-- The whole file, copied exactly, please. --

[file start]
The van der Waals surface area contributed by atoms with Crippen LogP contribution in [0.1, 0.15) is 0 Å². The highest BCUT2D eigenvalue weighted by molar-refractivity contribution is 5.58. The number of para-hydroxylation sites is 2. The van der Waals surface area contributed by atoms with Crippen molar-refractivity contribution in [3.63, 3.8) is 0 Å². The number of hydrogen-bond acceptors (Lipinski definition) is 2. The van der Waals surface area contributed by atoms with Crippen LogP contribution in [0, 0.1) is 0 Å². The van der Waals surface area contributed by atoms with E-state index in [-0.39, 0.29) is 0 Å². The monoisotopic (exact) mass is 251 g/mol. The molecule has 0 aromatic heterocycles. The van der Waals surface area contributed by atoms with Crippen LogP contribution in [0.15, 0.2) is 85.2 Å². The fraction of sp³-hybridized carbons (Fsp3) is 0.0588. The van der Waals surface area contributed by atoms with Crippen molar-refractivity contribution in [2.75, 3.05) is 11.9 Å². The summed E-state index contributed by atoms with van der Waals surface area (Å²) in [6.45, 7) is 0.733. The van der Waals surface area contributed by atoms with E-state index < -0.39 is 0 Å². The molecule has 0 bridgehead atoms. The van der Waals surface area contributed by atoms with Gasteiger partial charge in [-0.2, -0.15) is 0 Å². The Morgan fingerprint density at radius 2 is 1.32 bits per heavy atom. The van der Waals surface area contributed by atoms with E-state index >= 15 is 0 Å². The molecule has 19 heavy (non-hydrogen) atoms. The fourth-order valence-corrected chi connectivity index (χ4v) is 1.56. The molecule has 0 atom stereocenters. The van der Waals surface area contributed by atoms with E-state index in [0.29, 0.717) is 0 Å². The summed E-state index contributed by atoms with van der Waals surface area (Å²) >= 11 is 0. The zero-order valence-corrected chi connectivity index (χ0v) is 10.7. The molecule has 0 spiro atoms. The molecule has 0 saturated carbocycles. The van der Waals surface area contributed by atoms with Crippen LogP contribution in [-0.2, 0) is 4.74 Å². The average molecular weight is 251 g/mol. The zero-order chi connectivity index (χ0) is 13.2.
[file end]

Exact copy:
The van der Waals surface area contributed by atoms with Crippen LogP contribution in [0.1, 0.15) is 0 Å². The highest BCUT2D eigenvalue weighted by molar-refractivity contribution is 5.58. The number of para-hydroxylation sites is 2. The van der Waals surface area contributed by atoms with Crippen molar-refractivity contribution in [3.63, 3.8) is 0 Å². The number of hydrogen-bond acceptors (Lipinski definition) is 2. The van der Waals surface area contributed by atoms with Crippen LogP contribution in [0, 0.1) is 0 Å². The van der Waals surface area contributed by atoms with E-state index in [-0.39, 0.29) is 0 Å². The monoisotopic (exact) mass is 251 g/mol. The molecule has 0 aromatic heterocycles. The van der Waals surface area contributed by atoms with Crippen LogP contribution in [0.15, 0.2) is 85.2 Å². The fraction of sp³-hybridized carbons (Fsp3) is 0.0588. The van der Waals surface area contributed by atoms with Crippen molar-refractivity contribution in [2.75, 3.05) is 11.9 Å². The summed E-state index contributed by atoms with van der Waals surface area (Å²) in [6.45, 7) is 0.733. The van der Waals surface area contributed by atoms with E-state index < -0.39 is 0 Å². The molecule has 0 bridgehead atoms. The van der Waals surface area contributed by atoms with Gasteiger partial charge in [-0.2, -0.15) is 0 Å². The Morgan fingerprint density at radius 2 is 1.32 bits per heavy atom. The van der Waals surface area contributed by atoms with E-state index >= 15 is 0 Å². The molecule has 19 heavy (non-hydrogen) atoms. The fourth-order valence-corrected chi connectivity index (χ4v) is 1.56. The molecule has 0 atom stereocenters. The van der Waals surface area contributed by atoms with E-state index in [0.29, 0.717) is 0 Å². The summed E-state index contributed by atoms with van der Waals surface area (Å²) >= 11 is 0. The zero-order valence-corrected chi connectivity index (χ0v) is 10.7. The molecule has 0 spiro atoms. The molecule has 0 saturated carbocycles. The van der Waals surface area contributed by atoms with Crippen LogP contribution in [-0.2, 0) is 4.74 Å². The average molecular weight is 251 g/mol. The zero-order chi connectivity index (χ0) is 13.2.